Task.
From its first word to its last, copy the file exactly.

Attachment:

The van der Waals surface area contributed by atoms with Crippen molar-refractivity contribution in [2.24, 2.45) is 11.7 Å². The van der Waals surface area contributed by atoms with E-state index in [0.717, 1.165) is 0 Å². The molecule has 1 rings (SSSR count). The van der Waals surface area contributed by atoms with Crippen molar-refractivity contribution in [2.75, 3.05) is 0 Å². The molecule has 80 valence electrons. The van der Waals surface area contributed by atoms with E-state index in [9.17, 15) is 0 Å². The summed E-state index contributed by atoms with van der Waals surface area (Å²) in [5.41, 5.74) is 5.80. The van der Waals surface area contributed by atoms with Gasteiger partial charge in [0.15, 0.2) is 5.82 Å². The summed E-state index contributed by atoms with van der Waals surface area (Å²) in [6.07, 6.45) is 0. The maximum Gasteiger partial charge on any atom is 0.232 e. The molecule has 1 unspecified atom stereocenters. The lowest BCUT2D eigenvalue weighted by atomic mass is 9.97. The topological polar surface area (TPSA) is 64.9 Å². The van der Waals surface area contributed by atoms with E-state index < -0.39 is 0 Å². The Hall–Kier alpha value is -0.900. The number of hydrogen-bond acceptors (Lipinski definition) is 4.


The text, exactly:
The van der Waals surface area contributed by atoms with Crippen molar-refractivity contribution in [2.24, 2.45) is 11.7 Å². The van der Waals surface area contributed by atoms with E-state index in [0.717, 1.165) is 0 Å². The molecule has 1 rings (SSSR count). The van der Waals surface area contributed by atoms with Crippen molar-refractivity contribution in [2.75, 3.05) is 0 Å². The molecule has 80 valence electrons. The van der Waals surface area contributed by atoms with E-state index in [9.17, 15) is 0 Å². The summed E-state index contributed by atoms with van der Waals surface area (Å²) in [5.41, 5.74) is 5.80. The van der Waals surface area contributed by atoms with Gasteiger partial charge in [0.15, 0.2) is 5.82 Å². The summed E-state index contributed by atoms with van der Waals surface area (Å²) in [6.07, 6.45) is 0. The maximum Gasteiger partial charge on any atom is 0.232 e. The molecule has 1 unspecified atom stereocenters. The lowest BCUT2D eigenvalue weighted by atomic mass is 9.97. The topological polar surface area (TPSA) is 64.9 Å². The van der Waals surface area contributed by atoms with E-state index < -0.39 is 0 Å². The Hall–Kier alpha value is -0.900. The number of hydrogen-bond acceptors (Lipinski definition) is 4.